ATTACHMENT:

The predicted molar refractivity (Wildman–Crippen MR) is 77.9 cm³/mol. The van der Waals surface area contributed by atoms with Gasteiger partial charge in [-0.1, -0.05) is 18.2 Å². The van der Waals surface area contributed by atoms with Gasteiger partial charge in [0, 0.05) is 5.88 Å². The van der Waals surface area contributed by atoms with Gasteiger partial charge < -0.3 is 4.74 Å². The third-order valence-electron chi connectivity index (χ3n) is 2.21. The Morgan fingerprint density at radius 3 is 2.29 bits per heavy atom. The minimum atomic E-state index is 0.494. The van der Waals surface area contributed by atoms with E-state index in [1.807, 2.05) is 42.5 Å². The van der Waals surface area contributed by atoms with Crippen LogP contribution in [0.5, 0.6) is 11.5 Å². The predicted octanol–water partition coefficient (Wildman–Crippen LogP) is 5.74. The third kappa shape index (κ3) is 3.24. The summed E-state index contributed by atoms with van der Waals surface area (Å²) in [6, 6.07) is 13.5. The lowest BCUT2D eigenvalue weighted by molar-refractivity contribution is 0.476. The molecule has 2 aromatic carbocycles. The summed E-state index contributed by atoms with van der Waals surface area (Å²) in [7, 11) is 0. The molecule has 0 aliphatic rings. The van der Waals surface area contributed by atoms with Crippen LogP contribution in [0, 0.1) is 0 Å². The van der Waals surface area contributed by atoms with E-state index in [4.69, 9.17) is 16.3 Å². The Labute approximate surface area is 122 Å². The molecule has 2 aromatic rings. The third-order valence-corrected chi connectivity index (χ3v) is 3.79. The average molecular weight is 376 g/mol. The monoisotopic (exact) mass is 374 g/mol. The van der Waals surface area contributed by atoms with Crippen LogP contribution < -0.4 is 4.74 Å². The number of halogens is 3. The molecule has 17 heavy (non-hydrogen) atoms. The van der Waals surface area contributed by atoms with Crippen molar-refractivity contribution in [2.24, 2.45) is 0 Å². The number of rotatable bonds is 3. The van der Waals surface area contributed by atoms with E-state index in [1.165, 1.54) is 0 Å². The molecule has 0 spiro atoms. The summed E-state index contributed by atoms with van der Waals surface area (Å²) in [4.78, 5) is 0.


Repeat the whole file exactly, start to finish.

The predicted molar refractivity (Wildman–Crippen MR) is 77.9 cm³/mol. The van der Waals surface area contributed by atoms with Gasteiger partial charge in [-0.1, -0.05) is 18.2 Å². The van der Waals surface area contributed by atoms with Gasteiger partial charge in [0, 0.05) is 5.88 Å². The van der Waals surface area contributed by atoms with Gasteiger partial charge < -0.3 is 4.74 Å². The third-order valence-electron chi connectivity index (χ3n) is 2.21. The Morgan fingerprint density at radius 3 is 2.29 bits per heavy atom. The minimum atomic E-state index is 0.494. The van der Waals surface area contributed by atoms with E-state index in [1.807, 2.05) is 42.5 Å². The van der Waals surface area contributed by atoms with Crippen LogP contribution in [0.5, 0.6) is 11.5 Å². The predicted octanol–water partition coefficient (Wildman–Crippen LogP) is 5.74. The third kappa shape index (κ3) is 3.24. The summed E-state index contributed by atoms with van der Waals surface area (Å²) in [6, 6.07) is 13.5. The lowest BCUT2D eigenvalue weighted by molar-refractivity contribution is 0.476. The molecule has 2 aromatic carbocycles. The summed E-state index contributed by atoms with van der Waals surface area (Å²) in [7, 11) is 0. The molecule has 0 aliphatic rings. The van der Waals surface area contributed by atoms with Crippen LogP contribution in [0, 0.1) is 0 Å². The van der Waals surface area contributed by atoms with E-state index in [4.69, 9.17) is 16.3 Å². The Labute approximate surface area is 122 Å². The molecule has 2 aromatic rings. The third-order valence-corrected chi connectivity index (χ3v) is 3.79. The average molecular weight is 376 g/mol. The monoisotopic (exact) mass is 374 g/mol. The van der Waals surface area contributed by atoms with Crippen LogP contribution < -0.4 is 4.74 Å². The number of halogens is 3. The molecule has 17 heavy (non-hydrogen) atoms. The van der Waals surface area contributed by atoms with Crippen molar-refractivity contribution in [2.24, 2.45) is 0 Å². The number of rotatable bonds is 3. The van der Waals surface area contributed by atoms with E-state index in [1.165, 1.54) is 0 Å². The molecule has 0 spiro atoms. The summed E-state index contributed by atoms with van der Waals surface area (Å²) in [4.78, 5) is 0.